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Tony Spada - The Human Element

Tony Spada - The Human ElementProg guitarist Tony Spada was, and is, the man behind the band, Holding Pattern (who have recently reformed). Tony's latest solo album, The Human Element, is the follow up to his debut release, Balance Of Power, which was released in 1993.  Holding Pattern started life as an out and out prog band but the 80's being somewhat of a prog desert led the band to stray, albeit temporarily, into the more commercial side of rock, returning to prog for a couple of years until the split.  Tony's love of prog led him to the solo route and his solo albums are testament to this.

The topically titled opener, Iraqiroll, is a guitar-blazing funky jazz/prog bash with snippets of blatant rock, using every available note on those red hot strings.

Slipping deeper into prog mode, Jack The Hat has a Jethro Tull flavour compositionally, a hint of Celtic folk added to some seriously good old progressive rock.  Trick Shoes maintains the complex prog mood in a Spock's Beard sort of way, with plenty of keyboards courtesy of Tony Castellano.

The short classical guitar piece, One For Two, sounds like the type of thing that Steve Howe plays in his solo spot at a YES gig, and gives the album a cool natural break from the power elements.

Enter Genesis mode with alleged alien abduction inspired Intruders, with it's Hacketty tingle down the spine.  The Dixie Dregs style enters the scene with the Steve Morse penned Sleaze Factor which is pure fun.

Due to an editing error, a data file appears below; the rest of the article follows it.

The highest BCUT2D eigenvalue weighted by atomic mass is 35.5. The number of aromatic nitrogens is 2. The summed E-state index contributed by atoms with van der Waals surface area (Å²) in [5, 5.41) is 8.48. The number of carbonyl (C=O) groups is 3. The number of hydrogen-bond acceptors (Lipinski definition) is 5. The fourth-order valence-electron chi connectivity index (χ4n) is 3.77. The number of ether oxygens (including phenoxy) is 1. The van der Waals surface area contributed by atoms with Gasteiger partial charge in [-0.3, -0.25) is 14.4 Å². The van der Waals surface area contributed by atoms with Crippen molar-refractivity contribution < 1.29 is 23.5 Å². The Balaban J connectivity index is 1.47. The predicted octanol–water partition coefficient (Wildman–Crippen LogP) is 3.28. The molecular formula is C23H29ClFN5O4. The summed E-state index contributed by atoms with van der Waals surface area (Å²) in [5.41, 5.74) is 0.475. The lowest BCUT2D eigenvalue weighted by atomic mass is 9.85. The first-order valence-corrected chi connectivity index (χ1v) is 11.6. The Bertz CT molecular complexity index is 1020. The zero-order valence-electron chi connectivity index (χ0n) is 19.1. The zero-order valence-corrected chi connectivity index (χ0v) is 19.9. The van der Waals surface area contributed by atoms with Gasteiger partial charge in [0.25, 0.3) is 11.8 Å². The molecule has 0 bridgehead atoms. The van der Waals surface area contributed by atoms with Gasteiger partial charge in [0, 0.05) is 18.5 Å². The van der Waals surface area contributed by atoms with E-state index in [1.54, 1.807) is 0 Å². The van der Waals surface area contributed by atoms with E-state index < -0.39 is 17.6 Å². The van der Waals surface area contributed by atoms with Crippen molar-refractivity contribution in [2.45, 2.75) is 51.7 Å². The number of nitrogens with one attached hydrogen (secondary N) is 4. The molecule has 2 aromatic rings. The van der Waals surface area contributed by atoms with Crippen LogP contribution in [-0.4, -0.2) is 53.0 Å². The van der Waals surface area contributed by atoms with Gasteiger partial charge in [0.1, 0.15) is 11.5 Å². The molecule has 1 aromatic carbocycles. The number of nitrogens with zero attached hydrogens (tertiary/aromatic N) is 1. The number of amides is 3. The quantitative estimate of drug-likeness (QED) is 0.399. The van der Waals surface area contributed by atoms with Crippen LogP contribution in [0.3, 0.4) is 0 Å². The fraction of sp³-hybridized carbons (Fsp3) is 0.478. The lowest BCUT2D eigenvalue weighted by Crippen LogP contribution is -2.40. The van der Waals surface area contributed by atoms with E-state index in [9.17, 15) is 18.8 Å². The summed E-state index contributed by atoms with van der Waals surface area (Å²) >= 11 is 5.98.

Autumn Dance is a high speed classical guitar instrumental which musically illustrates the movement of fallen leaves in the chilled breeze.  This second 'natural break' is followed by Mile High which has a gentle rolling (subdued) prog guitar intro, building into a majestic guitar crescendo that the anti-prog brigade would complain is 'too twiddly', bless 'em!  Some great drumming from Rob Gottfried.

Surfing UFO is a pacey number painting images of members of the X-Sport brigade surfing across the skies on the top of alien craft.  And before you ask, no, I've not taken anything and I am stone-cold sober. Honest.  Clinically Proven features an ultra clear hollow synth solo, and encompasses prog/rock fusion.

Destination Home closes the album.  For a second I wondered if this track was going to be a take on Gentle Giant's The Runaway starting, as it does, with the sound of breaking glass.  The straightforward drum beat is tempered by Mr Spada's nimble fingers doing all sorts of complex things on guitar and keeping it up for the duration of the piece (lesser but skilful guitarists would be pushed to maintain the pace for a single bar).

This is a very enjoyable album which will appeal to all fans of prog and especially guitar-led enthusiasts.  Perhaps we will have to wait until 2016 for Tony's third solo album but with a new album from the reformed Holding Pattern on the horizon it won't be long before we hear the Spada magic once again.

Jem Jedrzejewski

Tony Spada/Holding Pattern

 

 

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